In her essay “Mother Tongue,” Amy Tan reveals how Americans mistreated her Chinese mother because her English wasn’t impeccable. Tan even discusses how she was embarrassed by her mother’s English, writing that she “believed that her [mother’s] English reflected the quality of what she had to say” (Tan 702). Essentially, the difference between how Tan spoke and how her mother spoke—in Tan’s point of view—suggested that Tan’s mother was unintelligent because she couldn’t speak English as well as Tan. Many people make the inappropriate assumption that a person’s intelligence can be measured by how well he speaks a language; when people notice a mistake when someone else is speaking, they are more likely to view that person as less intelligent, which often gives way to mistreatment of these people who are perceived as unintelligent.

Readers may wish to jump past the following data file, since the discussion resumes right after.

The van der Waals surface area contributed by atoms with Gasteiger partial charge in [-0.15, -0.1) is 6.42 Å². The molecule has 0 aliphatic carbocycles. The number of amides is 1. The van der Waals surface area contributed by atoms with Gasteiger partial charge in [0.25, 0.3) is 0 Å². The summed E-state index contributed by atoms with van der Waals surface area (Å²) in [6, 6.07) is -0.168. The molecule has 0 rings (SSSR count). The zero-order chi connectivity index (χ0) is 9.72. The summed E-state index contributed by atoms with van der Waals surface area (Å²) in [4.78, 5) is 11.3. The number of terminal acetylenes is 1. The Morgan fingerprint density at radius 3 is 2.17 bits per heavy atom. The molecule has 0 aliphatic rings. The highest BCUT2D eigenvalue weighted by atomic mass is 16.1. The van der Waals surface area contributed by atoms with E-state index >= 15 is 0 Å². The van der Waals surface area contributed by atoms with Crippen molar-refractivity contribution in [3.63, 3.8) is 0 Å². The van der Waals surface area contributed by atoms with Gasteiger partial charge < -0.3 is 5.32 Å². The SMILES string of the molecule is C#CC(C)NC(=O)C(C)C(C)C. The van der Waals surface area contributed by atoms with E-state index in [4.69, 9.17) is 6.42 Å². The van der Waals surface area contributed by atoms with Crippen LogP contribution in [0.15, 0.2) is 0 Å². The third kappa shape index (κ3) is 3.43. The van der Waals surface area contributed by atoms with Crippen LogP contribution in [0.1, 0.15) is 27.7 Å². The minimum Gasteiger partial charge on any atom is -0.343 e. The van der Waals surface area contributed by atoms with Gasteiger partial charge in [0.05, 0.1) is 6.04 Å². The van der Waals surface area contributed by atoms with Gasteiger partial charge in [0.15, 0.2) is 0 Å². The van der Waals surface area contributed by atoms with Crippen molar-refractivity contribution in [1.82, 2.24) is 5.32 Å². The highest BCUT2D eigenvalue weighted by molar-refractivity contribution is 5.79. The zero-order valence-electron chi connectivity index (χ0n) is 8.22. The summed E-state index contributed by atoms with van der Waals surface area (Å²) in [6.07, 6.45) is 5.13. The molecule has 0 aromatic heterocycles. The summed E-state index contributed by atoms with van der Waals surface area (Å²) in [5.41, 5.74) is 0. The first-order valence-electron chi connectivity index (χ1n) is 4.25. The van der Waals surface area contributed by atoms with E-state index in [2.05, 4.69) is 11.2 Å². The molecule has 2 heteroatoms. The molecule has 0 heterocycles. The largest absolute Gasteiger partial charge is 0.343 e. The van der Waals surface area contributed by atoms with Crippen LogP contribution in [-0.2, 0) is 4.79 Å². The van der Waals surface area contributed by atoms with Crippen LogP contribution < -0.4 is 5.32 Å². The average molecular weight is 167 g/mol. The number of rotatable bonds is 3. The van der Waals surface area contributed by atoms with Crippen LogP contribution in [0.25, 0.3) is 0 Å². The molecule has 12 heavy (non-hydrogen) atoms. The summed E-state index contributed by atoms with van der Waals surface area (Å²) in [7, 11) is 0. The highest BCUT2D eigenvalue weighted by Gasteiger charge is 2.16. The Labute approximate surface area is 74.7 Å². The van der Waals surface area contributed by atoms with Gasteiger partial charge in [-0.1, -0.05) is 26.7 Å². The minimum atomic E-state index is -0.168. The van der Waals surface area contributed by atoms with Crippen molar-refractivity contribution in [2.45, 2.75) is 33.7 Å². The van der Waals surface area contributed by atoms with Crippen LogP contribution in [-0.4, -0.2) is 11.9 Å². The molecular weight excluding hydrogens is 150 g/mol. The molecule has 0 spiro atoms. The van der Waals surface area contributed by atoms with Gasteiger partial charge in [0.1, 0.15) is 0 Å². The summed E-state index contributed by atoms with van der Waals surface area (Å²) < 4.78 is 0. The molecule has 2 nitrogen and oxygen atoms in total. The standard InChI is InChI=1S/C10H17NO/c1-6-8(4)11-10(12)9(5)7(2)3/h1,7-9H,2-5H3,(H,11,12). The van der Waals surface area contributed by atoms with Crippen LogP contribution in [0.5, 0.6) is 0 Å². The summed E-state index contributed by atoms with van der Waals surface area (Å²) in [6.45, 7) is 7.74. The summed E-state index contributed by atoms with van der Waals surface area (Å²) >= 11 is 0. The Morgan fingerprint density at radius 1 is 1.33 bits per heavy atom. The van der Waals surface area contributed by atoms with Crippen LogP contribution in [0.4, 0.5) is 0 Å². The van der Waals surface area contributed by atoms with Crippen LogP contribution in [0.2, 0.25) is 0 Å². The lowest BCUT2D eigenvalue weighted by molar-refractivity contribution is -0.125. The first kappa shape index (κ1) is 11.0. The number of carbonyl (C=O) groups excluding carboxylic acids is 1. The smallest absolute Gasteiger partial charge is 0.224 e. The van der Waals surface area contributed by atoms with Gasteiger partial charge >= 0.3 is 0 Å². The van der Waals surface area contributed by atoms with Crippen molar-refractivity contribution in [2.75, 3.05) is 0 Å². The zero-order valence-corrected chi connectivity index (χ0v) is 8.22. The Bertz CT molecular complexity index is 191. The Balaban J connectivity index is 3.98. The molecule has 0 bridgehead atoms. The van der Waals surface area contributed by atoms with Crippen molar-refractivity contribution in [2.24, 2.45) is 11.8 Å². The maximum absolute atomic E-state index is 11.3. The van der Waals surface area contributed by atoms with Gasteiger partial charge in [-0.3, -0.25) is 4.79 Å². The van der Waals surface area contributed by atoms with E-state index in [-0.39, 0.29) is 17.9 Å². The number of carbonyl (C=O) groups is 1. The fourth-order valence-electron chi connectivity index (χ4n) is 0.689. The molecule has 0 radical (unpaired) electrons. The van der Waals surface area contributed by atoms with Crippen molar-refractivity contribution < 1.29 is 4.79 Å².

Both these poems suggest that the poets feel culturally alienated in the countries they live in. The first poem talks about how the speaker is unable to use her mother tongue, “lost the first one, the mother tongue” and fears that she is going to forget it. At the same time, the second poem tells the readers how she receives presents from her aunts and likes them but is uncomfortable in them “I longed for denim and corduroy”. ‘Search for My Tongue’ is written in free verse. Bhatt uses a variety of literary and linguistic techniques that show her love for her mother tongue.